Leaving Mallard Duck CG and heading to toughest climb of the ride, Vesuvius to Blue Ridge Parkway.
Long and short tough climbs for three miles to the Blue Ridge Parkway.
The summit and just a few pedal strokes away from the Blueridge Parkway, it's downhill all the way right???
During the climb met Greg from Wisconsin. This shot is at the end of that nasty climb. Time to take a rest. We would get to know Greg and his father this day. We are only two days away from the finish.
East is down hill, west is the climb from Vesuvius. Those 3 miles were the toughest of the entire ride. We are headed north to Afton VA and the days end. This is the beginning of our segment on the Blue Ridge Parkway. About 35 miles to go to Afton.
Behind is one of the beautiful vistas from the Blue Ridge Parkway. Me, I have about 2 weeks beard going and feel happy we have the roughest part of the day, possibly the journey, behind us.
Hanging out at 20 Minute Cliff. Great day to stop and take pictures, we think its all down hill to Afton. We were wrong!
Here we are in June Curry's house. She is the "Cookie Lady" who entertained us with stories of growing up in Afton, VA as well as how she started helping bikers back in 1976 during the bike centennial.
Almost everyday is Christmas at the Cookie Lady's house. Santa sings and dances around a bit. We got to see a demonstration of his moves.
Here we are, Jim, Greg and Bradon, at the Cookie Lady's Bike House. The Cookie Lady lets bikers stay for a small donation nice to sleep inside for a change. Greg and Jim of Wisconsin stayed here as well, we had a nice dinner at the Inn of Afton which overlooked the Shenandoah Valley.
The Cookie Lady's "bike house" is filled with memorabilia from riders around the world who have biked through Afton VA.
Braden sitting on my "bed" in the CL's bike house. I slept very well that night despite the sort of creepy bike stuff hanging around.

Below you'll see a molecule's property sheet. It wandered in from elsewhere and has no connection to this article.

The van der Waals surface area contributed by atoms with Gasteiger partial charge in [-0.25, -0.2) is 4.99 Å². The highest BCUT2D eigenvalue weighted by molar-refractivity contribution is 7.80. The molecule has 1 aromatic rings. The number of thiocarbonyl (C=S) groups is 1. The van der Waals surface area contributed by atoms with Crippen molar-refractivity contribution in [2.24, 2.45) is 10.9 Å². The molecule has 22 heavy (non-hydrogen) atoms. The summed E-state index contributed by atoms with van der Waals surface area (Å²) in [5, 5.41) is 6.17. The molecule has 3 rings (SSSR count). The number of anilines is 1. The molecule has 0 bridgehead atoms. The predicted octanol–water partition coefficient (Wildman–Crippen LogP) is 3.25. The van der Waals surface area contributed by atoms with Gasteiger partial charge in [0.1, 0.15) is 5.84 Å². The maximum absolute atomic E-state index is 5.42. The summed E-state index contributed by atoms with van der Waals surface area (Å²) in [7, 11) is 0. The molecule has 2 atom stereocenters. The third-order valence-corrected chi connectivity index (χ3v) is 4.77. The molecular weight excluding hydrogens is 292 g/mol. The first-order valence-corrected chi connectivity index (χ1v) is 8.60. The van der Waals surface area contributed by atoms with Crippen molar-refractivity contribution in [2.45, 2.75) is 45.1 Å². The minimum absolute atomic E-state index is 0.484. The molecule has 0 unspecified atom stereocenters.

Cookie Lady's house on the right side of picture. Looking out from the Bike House in Afton. I believe the Cookie Lady is 85 years young and started her mission of mercy for cyclists back in 1976 with the Bikecentennial.
Loading up the car at the Bike House. We are definitely
thinking its going to be downhill from here. Wrong again, but the terrain is getting better as we head out of the Appalachian Mountains into the gently rolling hills of the Virginia Piedmont, come on coastal plain.
This is June Curry, the Cookie Lady's home which is adjacent to the Bike House. I sure could have used some lower gearing on the old Seven.
Goodbye June! We appreciated your hospitality and really enjoyed our stay.
Taking a break and had some great BBQ at this little roadside stop. I think this was somewhere around Whitehall VA. We are headed to Charlottesville and its game day for U of V.
After some searching, battling the game day crowds, Lynda found this great and inexpensive hostel in Charlottesville. Wish I had a photo or two of us serving as guinea pigs for some woman who had just learned some kind of zero gravity/energy massage or something. The massage was unconventional and may have not worked as the massuse lamented that we had consumed too much beer.
I believe this is the Indian Fields Tavern along the Plantation Road between Richmond and Williamsburg. This was the best food I had the entire journey. We also hooked up with Jim and Greg who we had dinner with the night before in Afton.
Jim and Greg from Wisconsin. Jim, in green was a transamerica biker like Braden. We decided to ride together to the finish since we were only one day away!! The hills are pretty much gone, finally.
Leaving the Econo Lodge in Williamsburg for our ride to the bay. Our excitement was slowed by a flat, mine. Got it fixed quickly and we were on the road as I had plenty of observers guiding me through the process. The discerning eye will note that the photo has been digitally enhanced to disguise my weight loss during the ride.